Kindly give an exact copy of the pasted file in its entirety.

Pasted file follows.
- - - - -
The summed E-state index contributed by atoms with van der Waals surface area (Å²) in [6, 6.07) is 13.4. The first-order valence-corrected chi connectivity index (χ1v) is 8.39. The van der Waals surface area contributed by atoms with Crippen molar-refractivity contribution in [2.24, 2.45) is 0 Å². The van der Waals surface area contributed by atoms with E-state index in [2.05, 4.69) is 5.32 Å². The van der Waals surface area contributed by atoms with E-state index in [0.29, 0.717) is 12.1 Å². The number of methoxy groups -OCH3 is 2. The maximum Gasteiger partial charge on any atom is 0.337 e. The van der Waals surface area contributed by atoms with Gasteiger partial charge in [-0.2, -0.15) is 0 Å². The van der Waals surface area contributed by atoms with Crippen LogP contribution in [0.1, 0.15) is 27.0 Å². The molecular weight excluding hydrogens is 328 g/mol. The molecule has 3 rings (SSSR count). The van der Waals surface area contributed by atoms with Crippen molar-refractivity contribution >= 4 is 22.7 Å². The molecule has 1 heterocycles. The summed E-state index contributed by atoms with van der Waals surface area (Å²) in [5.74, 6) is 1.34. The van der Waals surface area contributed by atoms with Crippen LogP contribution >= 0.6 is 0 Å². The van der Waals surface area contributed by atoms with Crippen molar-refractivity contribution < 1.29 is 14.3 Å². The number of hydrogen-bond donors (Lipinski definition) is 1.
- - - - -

The summed E-state index contributed by atoms with van der Waals surface area (Å²) in [6, 6.07) is 13.4. The first-order valence-corrected chi connectivity index (χ1v) is 8.39. The van der Waals surface area contributed by atoms with Crippen molar-refractivity contribution in [2.24, 2.45) is 0 Å². The van der Waals surface area contributed by atoms with E-state index in [2.05, 4.69) is 5.32 Å². The van der Waals surface area contributed by atoms with E-state index in [0.29, 0.717) is 12.1 Å². The number of methoxy groups -OCH3 is 2. The maximum Gasteiger partial charge on any atom is 0.337 e. The van der Waals surface area contributed by atoms with Gasteiger partial charge in [-0.2, -0.15) is 0 Å². The van der Waals surface area contributed by atoms with Crippen LogP contribution in [0.1, 0.15) is 27.0 Å². The molecular weight excluding hydrogens is 328 g/mol. The molecule has 3 rings (SSSR count). The van der Waals surface area contributed by atoms with Crippen molar-refractivity contribution >= 4 is 22.7 Å². The molecule has 1 heterocycles. The summed E-state index contributed by atoms with van der Waals surface area (Å²) in [5.74, 6) is 1.34. The van der Waals surface area contributed by atoms with Crippen LogP contribution >= 0.6 is 0 Å². The van der Waals surface area contributed by atoms with Crippen molar-refractivity contribution < 1.29 is 14.3 Å². The number of hydrogen-bond donors (Lipinski definition) is 1.